South American Weather Driving Crop Size Down

South American Crops and Market
Bunge Ltd teams with one of Brazil's biggest ag lenders to protect the Cerrado savanna is ( The Nature Conservancy/Gabriel Daldegan )

Corn futures rising on news dry conditions in Brazil are threatening yields. Ag consultants are forecasting lower than anticipated production. 

During an interview on AgDay TV, Jim McCormick with Allendale tells Clinton Griffiths the weather market is back. 

"Early in the growing season there was a lot of talk of 125 to 130 million metric tons [of soybeans]," says McCormick.  "Well, they had a very dry December in parts of the country."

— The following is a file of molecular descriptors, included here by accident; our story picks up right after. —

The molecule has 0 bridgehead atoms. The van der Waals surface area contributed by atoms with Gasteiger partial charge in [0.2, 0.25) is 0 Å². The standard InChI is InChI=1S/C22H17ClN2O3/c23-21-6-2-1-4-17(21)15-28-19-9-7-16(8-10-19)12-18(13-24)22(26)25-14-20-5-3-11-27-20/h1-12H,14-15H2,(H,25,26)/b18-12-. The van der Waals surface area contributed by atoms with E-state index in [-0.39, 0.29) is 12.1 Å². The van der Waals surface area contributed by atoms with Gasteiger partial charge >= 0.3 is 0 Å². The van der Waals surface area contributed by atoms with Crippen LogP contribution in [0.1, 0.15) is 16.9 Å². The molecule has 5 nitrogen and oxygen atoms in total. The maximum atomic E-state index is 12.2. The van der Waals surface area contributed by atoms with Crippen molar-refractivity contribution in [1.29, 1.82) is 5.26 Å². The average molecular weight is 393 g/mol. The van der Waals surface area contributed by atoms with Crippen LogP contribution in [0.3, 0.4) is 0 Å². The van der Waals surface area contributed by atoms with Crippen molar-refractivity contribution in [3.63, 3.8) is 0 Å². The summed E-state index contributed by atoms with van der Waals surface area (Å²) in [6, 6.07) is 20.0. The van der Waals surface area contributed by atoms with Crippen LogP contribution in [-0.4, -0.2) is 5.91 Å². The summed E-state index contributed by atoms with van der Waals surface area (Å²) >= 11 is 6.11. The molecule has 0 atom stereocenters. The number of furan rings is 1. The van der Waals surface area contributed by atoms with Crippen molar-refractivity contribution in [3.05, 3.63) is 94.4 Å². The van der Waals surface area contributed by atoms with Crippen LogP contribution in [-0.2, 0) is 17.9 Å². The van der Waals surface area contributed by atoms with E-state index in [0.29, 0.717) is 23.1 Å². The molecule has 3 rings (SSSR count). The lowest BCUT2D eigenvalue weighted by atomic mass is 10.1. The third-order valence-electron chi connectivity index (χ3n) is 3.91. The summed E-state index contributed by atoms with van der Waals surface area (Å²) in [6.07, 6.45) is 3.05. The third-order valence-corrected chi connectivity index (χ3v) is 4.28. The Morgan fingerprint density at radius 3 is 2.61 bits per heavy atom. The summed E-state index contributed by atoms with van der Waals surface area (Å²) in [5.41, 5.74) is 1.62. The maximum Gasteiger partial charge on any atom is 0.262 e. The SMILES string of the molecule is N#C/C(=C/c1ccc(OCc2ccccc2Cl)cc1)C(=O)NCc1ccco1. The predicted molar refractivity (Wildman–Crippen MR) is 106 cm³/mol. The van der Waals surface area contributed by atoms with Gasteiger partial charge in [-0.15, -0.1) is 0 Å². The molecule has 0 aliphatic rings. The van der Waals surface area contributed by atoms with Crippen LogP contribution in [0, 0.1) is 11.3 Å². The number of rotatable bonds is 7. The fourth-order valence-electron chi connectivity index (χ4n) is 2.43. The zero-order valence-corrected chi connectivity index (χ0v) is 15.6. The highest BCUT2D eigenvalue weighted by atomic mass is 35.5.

He says some areas have seen rainfall 30 to 40 percent below normal. 

"It's not a disaster but their top end is coming off," says McCormick. "There's talk this crop is probably below 120 MMT maybe around 117 MMT to 115 MMT."

He says it's still somewhat early, but the trend is not for the crop to get bigger. It's getting smaller.

"I don't want to get people bulled up on this," says McCormick. "The fact is we have a carryout of almost 950 million bushels in the U.S. and the world carry out is at record levels." 

Issues like Chinese trade tensions and African Swine Fever are weighing on demand, but this weather scare may offer opportunities. 

"I think you've got a decent shot of beans pushing back up toward $10," says McCormick. "I would encourage producers when they get that opportunity to take advantage of it."